Want to move people? Make sure your message is as clear as possible


Clarifying your message is the most important part of winning people over.

At some point, winning people over will be a necessary part of your life’s mission.

If you care deeply about a cause and want to see change happen in the world, you’ll need to move people to see things differently.

If you’re with a nonprofit organization actively making a difference, you’ll need a compelling case for why people should support your work. Otherwise, you can’t do it anymore.

If your mission is to make something- whether it’s a small business or a work of art, you’ll need to build an audience.

And in order to win people, they need to know what you’re all about.

In seconds.

Many people point to shorter attention spans as a curse of the modern world. Thanks Twitter! The reality is that the human brain was always built to process a complex world in simple terms. It’s a survival tool. What has changed are the amount of messages we’re exposed to each day. 

It’s gotten harder to stand out. And there’s never been a time that’s demanded clearer communication.


Harmful and inaccurate information is frequently accepted, because it’s presented with more clarity than the truth. Weaker candidates regularly beat out better leaders simply because they communicate a simpler message. People choose frivolous lifestyles over generous ones because its benefits are more easily understood.

The world needs truth tellers, good leaders, and compassionate people to master the art of clarity.


Confusion is the number one reason messages fail.

There are two big reasons behind confusing communication that I see often.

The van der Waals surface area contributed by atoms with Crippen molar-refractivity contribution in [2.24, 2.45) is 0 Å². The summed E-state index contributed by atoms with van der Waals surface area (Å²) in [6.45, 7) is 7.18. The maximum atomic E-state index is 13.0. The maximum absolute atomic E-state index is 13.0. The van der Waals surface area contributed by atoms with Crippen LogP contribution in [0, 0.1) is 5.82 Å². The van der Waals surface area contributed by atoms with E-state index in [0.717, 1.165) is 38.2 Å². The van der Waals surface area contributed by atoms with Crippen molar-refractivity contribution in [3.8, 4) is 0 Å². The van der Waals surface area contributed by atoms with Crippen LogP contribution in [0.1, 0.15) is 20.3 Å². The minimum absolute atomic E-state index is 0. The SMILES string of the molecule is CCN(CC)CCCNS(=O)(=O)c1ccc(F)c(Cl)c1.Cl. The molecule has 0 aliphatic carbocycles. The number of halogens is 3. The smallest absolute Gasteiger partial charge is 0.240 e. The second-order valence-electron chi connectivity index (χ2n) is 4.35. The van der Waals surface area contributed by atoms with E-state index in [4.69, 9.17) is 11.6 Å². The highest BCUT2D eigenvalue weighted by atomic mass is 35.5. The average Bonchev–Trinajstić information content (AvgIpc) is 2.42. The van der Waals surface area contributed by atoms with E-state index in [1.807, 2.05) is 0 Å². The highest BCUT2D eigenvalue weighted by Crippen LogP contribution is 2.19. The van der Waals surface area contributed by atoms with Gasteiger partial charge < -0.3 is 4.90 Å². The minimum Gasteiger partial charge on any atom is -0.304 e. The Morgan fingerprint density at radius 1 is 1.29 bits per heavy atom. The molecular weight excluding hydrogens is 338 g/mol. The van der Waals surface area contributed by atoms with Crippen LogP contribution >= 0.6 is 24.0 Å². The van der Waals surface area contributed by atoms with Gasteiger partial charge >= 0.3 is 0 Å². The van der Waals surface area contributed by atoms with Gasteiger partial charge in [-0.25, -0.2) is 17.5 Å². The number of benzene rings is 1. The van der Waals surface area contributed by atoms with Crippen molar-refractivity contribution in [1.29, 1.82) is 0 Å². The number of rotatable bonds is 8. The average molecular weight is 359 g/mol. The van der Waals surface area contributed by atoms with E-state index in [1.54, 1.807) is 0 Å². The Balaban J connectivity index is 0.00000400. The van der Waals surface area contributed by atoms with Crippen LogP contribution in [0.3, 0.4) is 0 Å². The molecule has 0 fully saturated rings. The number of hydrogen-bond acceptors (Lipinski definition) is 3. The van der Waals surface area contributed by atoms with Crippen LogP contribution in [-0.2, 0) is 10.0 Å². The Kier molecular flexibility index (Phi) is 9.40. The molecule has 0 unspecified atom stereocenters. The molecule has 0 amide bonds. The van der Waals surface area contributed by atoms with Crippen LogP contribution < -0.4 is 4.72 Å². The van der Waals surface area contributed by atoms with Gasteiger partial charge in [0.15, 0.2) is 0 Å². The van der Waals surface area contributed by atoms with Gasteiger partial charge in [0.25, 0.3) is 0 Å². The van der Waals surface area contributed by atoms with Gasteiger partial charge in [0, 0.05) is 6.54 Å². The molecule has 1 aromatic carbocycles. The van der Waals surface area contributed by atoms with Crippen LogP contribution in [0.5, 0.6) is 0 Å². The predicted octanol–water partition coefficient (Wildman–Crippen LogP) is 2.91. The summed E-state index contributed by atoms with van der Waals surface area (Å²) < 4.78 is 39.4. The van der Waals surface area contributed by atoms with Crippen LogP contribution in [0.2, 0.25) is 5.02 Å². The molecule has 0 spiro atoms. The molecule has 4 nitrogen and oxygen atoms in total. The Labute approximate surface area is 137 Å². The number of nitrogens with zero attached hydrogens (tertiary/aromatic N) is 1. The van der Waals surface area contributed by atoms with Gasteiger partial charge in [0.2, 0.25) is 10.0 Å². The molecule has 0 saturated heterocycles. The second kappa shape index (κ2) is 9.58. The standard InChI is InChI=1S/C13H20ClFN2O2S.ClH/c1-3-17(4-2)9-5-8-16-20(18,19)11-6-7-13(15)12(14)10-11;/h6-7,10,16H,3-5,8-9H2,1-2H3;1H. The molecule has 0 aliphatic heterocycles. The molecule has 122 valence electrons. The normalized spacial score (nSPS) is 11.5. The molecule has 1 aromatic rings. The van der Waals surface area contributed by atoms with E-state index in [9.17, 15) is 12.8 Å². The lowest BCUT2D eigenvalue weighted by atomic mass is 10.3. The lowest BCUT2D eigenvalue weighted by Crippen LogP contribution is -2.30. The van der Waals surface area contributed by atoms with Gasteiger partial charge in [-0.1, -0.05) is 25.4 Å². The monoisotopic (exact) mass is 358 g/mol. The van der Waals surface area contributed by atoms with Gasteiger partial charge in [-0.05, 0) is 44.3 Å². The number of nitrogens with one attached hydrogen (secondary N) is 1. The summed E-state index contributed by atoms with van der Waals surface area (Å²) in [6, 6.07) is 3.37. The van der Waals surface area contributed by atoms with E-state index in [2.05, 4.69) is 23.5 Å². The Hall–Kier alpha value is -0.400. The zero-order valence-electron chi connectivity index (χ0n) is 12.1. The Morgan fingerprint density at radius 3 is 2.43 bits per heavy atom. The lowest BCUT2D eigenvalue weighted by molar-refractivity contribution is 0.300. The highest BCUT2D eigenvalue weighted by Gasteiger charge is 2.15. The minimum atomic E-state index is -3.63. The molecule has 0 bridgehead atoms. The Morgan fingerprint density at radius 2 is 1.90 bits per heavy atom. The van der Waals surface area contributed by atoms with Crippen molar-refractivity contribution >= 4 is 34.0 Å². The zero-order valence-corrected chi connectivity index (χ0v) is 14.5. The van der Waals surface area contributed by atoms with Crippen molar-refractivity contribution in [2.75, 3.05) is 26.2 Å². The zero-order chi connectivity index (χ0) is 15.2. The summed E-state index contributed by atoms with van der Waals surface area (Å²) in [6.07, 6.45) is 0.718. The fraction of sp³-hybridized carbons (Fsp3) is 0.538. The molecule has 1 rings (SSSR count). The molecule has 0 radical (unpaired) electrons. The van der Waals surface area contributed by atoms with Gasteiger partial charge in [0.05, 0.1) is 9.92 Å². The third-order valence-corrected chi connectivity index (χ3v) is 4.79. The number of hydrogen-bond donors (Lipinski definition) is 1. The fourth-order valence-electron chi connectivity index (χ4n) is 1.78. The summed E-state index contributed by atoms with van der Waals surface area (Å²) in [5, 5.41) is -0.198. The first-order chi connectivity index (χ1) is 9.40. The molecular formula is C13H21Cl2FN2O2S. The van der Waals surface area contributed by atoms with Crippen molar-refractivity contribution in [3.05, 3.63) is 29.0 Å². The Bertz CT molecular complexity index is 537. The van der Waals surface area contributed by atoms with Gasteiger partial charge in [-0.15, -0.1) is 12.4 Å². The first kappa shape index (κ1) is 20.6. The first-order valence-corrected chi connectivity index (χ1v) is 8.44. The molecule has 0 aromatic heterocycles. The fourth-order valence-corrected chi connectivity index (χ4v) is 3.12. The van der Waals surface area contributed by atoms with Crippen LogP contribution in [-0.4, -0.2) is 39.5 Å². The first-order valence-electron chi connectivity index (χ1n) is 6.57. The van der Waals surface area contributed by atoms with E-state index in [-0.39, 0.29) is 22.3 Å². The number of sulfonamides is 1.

Knowing too much or saying too much. Or both.

1) Knowing too much.

If you do something for 40 hours a week, you are on the fast track to becoming an expert at it. Heck, if you do something for 5 hours a week, you’ll end up knowing far more about it than the average person.

Part of being an expert means paying attention to detail, understanding the importance of things that are seemingly small, and having a deep knowledge bank.

These are good traits, but when you’re communicating with a mass audience, they won’t be at that same level. If you’re a level 80 expert, you’ll have to take yourself down to level 20. You’ll have to ditch the technical language. You’ll have to translate yourself into layperson terms.

But hey, you’re in the best position to do this. 

2) Saying too much.

This is a trap I fall into all the time. I have such diverse interests, but in my head, they’re all connected. Social justice and art and marketing and travel. It’s easy to go off on tangents or to try and make 48 points within a single blog posts.

And whenever I do that, I’m guaranteed to write something that falls flat.

I’ve learned to be okay with having diverse interests and knowing how to connect them, but when you’re producing a single document, I allow myself to only make one point. If I have more points, I’ll likely need to write separate materials for each.


Communicating with clarity is a skill that must be developed.

No matter where you’re starting from, learning how to communicate clearly is a never ending process. It’s not a skill that develops overnight, and takes practice. 

It’s a good habit that develops through repetition.

After everything I write, I still go through a process of trying to cut my word count by a third. I try to make sure I say is easily understood.

By now, however, I’ve seen enough good results to be convinced the practice is totally worth it.

Just like you would use a fact-checker to make sure of accuracy, or a proof-reader to make sure your grammar is sound, it’s valuable to go through a few checkpoints to make sure your message is as clear and as compelling as possible.

I’ve published the guide I use for everything I work on. It’s a simple ten point list of questions to ask yourself before, during, and after content production in order to turn a complex message into one that resonates with people.

To download Sharpen Your Message: The Guide simply follow the button below and it’ll be in your inbox within seconds!

Philippe Lazaroblog, blog18